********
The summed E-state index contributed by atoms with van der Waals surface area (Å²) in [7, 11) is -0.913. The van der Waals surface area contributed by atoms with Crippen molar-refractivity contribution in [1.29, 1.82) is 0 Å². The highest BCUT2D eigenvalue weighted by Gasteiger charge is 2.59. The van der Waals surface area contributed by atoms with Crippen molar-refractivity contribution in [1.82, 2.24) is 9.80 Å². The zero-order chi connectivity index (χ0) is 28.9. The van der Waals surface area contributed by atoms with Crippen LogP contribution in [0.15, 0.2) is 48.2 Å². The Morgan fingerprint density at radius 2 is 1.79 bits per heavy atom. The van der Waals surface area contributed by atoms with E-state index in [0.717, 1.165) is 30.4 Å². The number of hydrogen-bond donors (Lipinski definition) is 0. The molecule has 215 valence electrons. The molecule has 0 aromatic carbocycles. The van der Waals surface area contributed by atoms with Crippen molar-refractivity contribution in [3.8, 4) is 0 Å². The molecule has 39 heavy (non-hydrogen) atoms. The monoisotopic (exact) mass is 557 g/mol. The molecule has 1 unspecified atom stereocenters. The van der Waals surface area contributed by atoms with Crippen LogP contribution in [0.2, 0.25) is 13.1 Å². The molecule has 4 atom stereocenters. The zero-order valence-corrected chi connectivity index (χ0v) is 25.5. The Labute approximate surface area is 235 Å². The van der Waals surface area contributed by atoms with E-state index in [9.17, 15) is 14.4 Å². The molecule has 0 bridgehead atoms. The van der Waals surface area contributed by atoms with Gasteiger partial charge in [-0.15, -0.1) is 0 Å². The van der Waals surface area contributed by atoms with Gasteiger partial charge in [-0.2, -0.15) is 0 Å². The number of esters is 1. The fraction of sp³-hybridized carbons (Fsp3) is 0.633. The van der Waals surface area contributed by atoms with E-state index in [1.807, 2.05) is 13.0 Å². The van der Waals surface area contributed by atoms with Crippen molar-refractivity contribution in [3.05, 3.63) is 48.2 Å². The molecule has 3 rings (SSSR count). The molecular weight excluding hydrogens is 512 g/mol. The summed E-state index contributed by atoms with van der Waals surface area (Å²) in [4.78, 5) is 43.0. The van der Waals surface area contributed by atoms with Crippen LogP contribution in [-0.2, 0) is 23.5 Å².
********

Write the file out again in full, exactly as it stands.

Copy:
The summed E-state index contributed by atoms with van der Waals surface area (Å²) in [7, 11) is -0.913. The van der Waals surface area contributed by atoms with Crippen molar-refractivity contribution in [1.29, 1.82) is 0 Å². The highest BCUT2D eigenvalue weighted by Gasteiger charge is 2.59. The van der Waals surface area contributed by atoms with Crippen molar-refractivity contribution in [1.82, 2.24) is 9.80 Å². The zero-order chi connectivity index (χ0) is 28.9. The van der Waals surface area contributed by atoms with Crippen LogP contribution in [0.15, 0.2) is 48.2 Å². The Morgan fingerprint density at radius 2 is 1.79 bits per heavy atom. The van der Waals surface area contributed by atoms with E-state index in [0.717, 1.165) is 30.4 Å². The number of hydrogen-bond donors (Lipinski definition) is 0. The molecule has 215 valence electrons. The molecule has 0 aromatic carbocycles. The van der Waals surface area contributed by atoms with Crippen molar-refractivity contribution in [3.8, 4) is 0 Å². The molecule has 39 heavy (non-hydrogen) atoms. The monoisotopic (exact) mass is 557 g/mol. The molecule has 1 unspecified atom stereocenters. The van der Waals surface area contributed by atoms with Crippen LogP contribution in [0.2, 0.25) is 13.1 Å². The molecule has 4 atom stereocenters. The zero-order valence-corrected chi connectivity index (χ0v) is 25.5. The Labute approximate surface area is 235 Å². The van der Waals surface area contributed by atoms with E-state index in [9.17, 15) is 14.4 Å². The molecule has 0 bridgehead atoms. The van der Waals surface area contributed by atoms with Gasteiger partial charge in [-0.15, -0.1) is 0 Å². The van der Waals surface area contributed by atoms with Gasteiger partial charge in [-0.2, -0.15) is 0 Å². The number of esters is 1. The fraction of sp³-hybridized carbons (Fsp3) is 0.633. The van der Waals surface area contributed by atoms with E-state index in [1.807, 2.05) is 13.0 Å². The van der Waals surface area contributed by atoms with Crippen molar-refractivity contribution in [3.05, 3.63) is 48.2 Å². The molecule has 3 rings (SSSR count). The molecular weight excluding hydrogens is 512 g/mol. The summed E-state index contributed by atoms with van der Waals surface area (Å²) in [4.78, 5) is 43.0. The van der Waals surface area contributed by atoms with Crippen LogP contribution in [-0.2, 0) is 23.5 Å².